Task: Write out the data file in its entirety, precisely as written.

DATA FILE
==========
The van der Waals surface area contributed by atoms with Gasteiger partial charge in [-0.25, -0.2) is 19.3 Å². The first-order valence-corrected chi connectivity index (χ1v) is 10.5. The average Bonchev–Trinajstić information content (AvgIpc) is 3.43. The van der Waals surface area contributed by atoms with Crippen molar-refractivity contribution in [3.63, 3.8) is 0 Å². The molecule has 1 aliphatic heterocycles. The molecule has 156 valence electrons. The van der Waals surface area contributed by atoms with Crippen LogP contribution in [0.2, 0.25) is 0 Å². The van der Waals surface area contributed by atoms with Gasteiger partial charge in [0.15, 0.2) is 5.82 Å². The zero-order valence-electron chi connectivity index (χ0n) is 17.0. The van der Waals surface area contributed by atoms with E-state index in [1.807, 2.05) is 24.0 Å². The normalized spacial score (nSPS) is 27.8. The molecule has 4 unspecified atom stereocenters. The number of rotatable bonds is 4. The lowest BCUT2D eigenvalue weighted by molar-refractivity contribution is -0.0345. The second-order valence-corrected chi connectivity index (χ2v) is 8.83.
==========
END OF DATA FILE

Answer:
The van der Waals surface area contributed by atoms with Gasteiger partial charge in [-0.25, -0.2) is 19.3 Å². The first-order valence-corrected chi connectivity index (χ1v) is 10.5. The average Bonchev–Trinajstić information content (AvgIpc) is 3.43. The van der Waals surface area contributed by atoms with Crippen molar-refractivity contribution in [3.63, 3.8) is 0 Å². The molecule has 1 aliphatic heterocycles. The molecule has 156 valence electrons. The van der Waals surface area contributed by atoms with Crippen LogP contribution in [0.2, 0.25) is 0 Å². The van der Waals surface area contributed by atoms with Gasteiger partial charge in [0.15, 0.2) is 5.82 Å². The zero-order valence-electron chi connectivity index (χ0n) is 17.0. The van der Waals surface area contributed by atoms with E-state index in [1.807, 2.05) is 24.0 Å². The normalized spacial score (nSPS) is 27.8. The molecule has 4 unspecified atom stereocenters. The number of rotatable bonds is 4. The lowest BCUT2D eigenvalue weighted by molar-refractivity contribution is -0.0345. The second-order valence-corrected chi connectivity index (χ2v) is 8.83.